The July 31st trade deadline has passed, and over 50 prospects have been assigned new homes, most notably Taylor Trammell (Trevor Bauer trade), Jazz Chisholm (Zac Gallen trade), and Jesus Sanchez (Nick Anderson trade). However, there is one prospect who was dealt this month whom I feel experts are strongly underrating. For now, let’s call him “Mystery Player.”
Average exit velocity (per Baseball Savant)
|Average exit velocity (mph)|
Barrels / Batted Ball Event % (per Baseball Savant)
|Fernando Tatis Jr.||13.0|
Sprint Speed (per Baseball Savant)
Z-Contact % (per FanGraphs)
Now, at this point, you’re probably scratching your head, unable to think of who this player could possibly be. We do know a few things: he’s hitting the ball extremely hard and making contact with a high percentage of pitches in the strike zone, not to mention he is fleet footed.
The mystery player is…
Yesterday, the Toronto Blue Jays traded reliever Joe Biagini, right-handed starting pitcher Aaron Sanchez, and outfielder Cal Stevenson to Houston Astros in exchange for outfielder Derek Fisher. This trade, and practically every other deal completed on the 31st, was overshadowed by the gigantic Zack Greinke trade.
It is clear in looking at this trade that the Blue Jays must value Derek Fisher as a future everyday player, especially when you consider that Sanchez and Biagini are both under control for multiple seasons (Sanchez – 1 additional season; Biagini – 3 additional seasons), and after the deal, Stevenson, who has hit to the tune of a 137 wRC+ in single-A advanced this year, became the Astros’ 34th best prospect according to FanGraphs.
As we examined earlier on, Fisher’s advanced metrics suggest he is a better hitter than his simple stats would illustrate.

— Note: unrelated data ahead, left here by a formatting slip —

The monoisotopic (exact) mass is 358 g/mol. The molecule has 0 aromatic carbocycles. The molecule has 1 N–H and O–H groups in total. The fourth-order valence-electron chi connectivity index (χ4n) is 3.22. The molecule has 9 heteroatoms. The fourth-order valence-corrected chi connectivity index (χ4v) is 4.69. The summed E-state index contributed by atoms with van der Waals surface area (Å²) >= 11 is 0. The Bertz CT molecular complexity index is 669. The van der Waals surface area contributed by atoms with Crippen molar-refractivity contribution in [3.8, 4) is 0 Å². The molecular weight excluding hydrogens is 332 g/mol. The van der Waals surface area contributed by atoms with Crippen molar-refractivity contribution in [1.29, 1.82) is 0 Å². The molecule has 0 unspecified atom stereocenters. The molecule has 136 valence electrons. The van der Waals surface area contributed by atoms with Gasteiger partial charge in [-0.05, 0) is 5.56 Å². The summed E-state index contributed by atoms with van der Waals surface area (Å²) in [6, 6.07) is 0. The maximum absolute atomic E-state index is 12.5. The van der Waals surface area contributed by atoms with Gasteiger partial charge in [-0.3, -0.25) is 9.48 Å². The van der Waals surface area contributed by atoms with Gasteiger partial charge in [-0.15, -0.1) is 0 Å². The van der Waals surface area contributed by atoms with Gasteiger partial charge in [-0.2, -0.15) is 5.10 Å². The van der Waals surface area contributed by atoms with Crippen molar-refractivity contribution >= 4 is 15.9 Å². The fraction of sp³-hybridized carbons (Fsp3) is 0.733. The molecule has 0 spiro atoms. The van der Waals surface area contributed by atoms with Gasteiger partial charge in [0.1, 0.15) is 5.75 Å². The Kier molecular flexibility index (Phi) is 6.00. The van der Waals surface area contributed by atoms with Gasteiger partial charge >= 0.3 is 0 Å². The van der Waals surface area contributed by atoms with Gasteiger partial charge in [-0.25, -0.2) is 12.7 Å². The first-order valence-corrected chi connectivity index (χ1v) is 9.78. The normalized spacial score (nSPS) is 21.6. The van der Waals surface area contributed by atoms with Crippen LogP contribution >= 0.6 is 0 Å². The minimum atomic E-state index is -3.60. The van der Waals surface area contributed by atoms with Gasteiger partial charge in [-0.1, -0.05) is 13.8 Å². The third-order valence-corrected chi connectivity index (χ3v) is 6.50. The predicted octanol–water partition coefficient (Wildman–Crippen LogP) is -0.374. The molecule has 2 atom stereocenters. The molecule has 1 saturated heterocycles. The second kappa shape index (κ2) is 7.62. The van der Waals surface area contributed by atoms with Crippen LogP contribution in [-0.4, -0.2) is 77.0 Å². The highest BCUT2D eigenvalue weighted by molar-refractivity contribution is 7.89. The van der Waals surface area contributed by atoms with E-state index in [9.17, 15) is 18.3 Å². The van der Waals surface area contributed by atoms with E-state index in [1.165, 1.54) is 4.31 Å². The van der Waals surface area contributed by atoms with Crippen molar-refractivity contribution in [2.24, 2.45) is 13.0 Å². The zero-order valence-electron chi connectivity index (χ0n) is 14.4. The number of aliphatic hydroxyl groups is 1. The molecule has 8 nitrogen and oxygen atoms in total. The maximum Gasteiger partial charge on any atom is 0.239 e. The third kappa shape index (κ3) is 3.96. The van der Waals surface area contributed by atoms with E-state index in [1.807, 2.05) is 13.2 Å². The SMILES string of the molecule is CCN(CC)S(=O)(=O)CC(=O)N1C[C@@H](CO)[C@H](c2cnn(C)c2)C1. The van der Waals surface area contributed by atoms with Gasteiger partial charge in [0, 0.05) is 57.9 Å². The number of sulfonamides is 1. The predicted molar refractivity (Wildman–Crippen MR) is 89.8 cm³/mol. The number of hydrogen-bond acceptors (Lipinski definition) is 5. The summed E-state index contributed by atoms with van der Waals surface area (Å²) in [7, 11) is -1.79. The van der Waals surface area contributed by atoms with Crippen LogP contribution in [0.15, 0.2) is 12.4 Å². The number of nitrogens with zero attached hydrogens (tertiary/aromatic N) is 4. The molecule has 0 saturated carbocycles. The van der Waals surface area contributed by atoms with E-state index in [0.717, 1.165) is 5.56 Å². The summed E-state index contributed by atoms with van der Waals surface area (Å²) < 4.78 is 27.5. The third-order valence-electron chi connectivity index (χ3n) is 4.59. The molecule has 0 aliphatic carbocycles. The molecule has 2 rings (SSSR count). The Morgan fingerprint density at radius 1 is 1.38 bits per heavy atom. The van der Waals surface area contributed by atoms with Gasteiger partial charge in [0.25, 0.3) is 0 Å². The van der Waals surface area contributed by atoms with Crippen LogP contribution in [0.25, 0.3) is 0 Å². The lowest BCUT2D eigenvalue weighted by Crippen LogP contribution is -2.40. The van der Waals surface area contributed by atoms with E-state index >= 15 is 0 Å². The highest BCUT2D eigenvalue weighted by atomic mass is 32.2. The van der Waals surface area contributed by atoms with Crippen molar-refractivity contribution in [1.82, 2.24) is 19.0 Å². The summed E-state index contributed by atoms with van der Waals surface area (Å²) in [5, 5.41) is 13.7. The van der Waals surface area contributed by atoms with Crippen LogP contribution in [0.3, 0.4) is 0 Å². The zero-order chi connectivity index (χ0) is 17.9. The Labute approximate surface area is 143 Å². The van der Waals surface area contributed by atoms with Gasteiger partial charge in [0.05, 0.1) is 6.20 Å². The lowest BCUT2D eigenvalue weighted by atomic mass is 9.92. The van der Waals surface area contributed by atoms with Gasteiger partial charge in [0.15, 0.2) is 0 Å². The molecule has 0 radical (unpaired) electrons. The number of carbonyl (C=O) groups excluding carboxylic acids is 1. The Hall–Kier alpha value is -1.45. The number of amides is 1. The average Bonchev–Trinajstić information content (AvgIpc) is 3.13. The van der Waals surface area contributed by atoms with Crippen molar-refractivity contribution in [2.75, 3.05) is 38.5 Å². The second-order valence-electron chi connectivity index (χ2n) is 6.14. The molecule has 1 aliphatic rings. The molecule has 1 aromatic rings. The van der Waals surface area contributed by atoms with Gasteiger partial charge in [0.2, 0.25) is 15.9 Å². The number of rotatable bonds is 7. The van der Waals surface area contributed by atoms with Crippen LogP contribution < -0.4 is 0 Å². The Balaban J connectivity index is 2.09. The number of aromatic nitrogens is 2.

- AVG: .226
- OBP: .317
- SLG: .358
- wOBA: .298
- wRC+: 86
His xStats, which are based on batted ball data, provide a more clear picture of what his batting line should resemble…
- xBA: .276
- xSLG: .419
- xwOBA: .344
Due to the fact that the Astros’ outfield is extremely deep (Michael Brantley, George Springer, Josh Reddick, Yordan Alvarez, etc.), Fisher has received limited opportunity in the majors, having amassed just 60 MLB plate appearances in 2019.
His improvements can also be seen from his performance at Triple-A from this season compared to last year…
In his short stint in the big leagues, Fisher doubled his walk rate and halved his strikeout rate (2018: BB%/K% – 5.8/48.8; 2019: BB%/K% – 11.7/23.3). Here’s a look at how his plate discipline numbers have shifted for the better (MLB stats per FanGraphs)…
The biggest changes have been that Fisher is swinging at significantly more strikes and he is making contact with a higher percentage of those strikes. He’s swinging and missing less often as a whole.
- Fisher is starting with his hands and bat significantly higher up
- His legs are more even
- His front elbow is tilted upwards more so than in 2018
- As the pitch approaches, Fisher’s knees are more bent
- A more balanced stance
- Facing the pitcher (body starting to position itself towards the plate)
Fisher’s biggest issue is that he is unable to tap into his power at times because he hits the ball on the ground at such a higher frequency (51.3%). He does hit the ball hard on the ground though (94.4 average exit velocity). In fact, the only hitter who hits the ball at a higher average exit velocity on the ground (minimum 30 batted ball events) is Aaron Judge (95.8 mph).
Ultimately, the Blue Jays may encourage Derek Fisher to implemented a more line-drive/fly ball oriented approach. The raw tools are there, and if Toronto can work some magic, they’ll have themselves a potential superstar.
Thanks for reading. Please considering following me on Twitter @MaxSportsStudio.